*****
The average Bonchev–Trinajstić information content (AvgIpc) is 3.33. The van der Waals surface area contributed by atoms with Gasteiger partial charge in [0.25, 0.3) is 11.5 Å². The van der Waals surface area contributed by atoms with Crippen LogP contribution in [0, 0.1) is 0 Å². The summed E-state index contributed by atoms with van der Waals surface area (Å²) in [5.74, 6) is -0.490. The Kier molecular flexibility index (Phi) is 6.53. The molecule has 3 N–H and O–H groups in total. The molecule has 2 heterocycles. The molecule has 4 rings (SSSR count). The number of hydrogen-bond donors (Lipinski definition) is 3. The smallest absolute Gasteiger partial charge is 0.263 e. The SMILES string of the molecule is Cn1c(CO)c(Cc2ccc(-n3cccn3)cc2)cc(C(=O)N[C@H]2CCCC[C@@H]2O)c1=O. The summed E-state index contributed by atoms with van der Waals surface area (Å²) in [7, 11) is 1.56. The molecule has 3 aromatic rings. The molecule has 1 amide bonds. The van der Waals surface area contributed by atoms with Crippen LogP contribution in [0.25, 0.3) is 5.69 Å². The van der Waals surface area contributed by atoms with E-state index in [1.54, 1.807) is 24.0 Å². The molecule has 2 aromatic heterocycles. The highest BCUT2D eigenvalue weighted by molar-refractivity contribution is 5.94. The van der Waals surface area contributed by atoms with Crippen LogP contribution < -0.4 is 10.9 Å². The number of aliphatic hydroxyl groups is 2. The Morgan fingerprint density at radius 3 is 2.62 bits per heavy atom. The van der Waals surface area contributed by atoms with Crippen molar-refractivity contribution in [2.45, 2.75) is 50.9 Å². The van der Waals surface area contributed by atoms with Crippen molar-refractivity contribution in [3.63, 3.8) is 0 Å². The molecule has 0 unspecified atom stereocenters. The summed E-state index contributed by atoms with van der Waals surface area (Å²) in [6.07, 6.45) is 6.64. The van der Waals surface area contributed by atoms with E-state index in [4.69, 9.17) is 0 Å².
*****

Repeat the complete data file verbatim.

The average Bonchev–Trinajstić information content (AvgIpc) is 3.33. The van der Waals surface area contributed by atoms with Gasteiger partial charge in [0.25, 0.3) is 11.5 Å². The van der Waals surface area contributed by atoms with Crippen LogP contribution in [0, 0.1) is 0 Å². The summed E-state index contributed by atoms with van der Waals surface area (Å²) in [5.74, 6) is -0.490. The Kier molecular flexibility index (Phi) is 6.53. The molecule has 3 N–H and O–H groups in total. The molecule has 2 heterocycles. The molecule has 4 rings (SSSR count). The number of hydrogen-bond donors (Lipinski definition) is 3. The smallest absolute Gasteiger partial charge is 0.263 e. The SMILES string of the molecule is Cn1c(CO)c(Cc2ccc(-n3cccn3)cc2)cc(C(=O)N[C@H]2CCCC[C@@H]2O)c1=O. The summed E-state index contributed by atoms with van der Waals surface area (Å²) in [7, 11) is 1.56. The molecule has 3 aromatic rings. The molecule has 1 amide bonds. The van der Waals surface area contributed by atoms with Crippen LogP contribution in [0.25, 0.3) is 5.69 Å². The van der Waals surface area contributed by atoms with E-state index in [1.54, 1.807) is 24.0 Å². The molecule has 2 aromatic heterocycles. The highest BCUT2D eigenvalue weighted by molar-refractivity contribution is 5.94. The van der Waals surface area contributed by atoms with Crippen LogP contribution < -0.4 is 10.9 Å². The number of aliphatic hydroxyl groups is 2. The Morgan fingerprint density at radius 3 is 2.62 bits per heavy atom. The van der Waals surface area contributed by atoms with Crippen molar-refractivity contribution in [2.45, 2.75) is 50.9 Å². The van der Waals surface area contributed by atoms with Crippen molar-refractivity contribution in [3.63, 3.8) is 0 Å². The molecule has 0 unspecified atom stereocenters. The summed E-state index contributed by atoms with van der Waals surface area (Å²) in [6.07, 6.45) is 6.64. The van der Waals surface area contributed by atoms with E-state index in [4.69, 9.17) is 0 Å².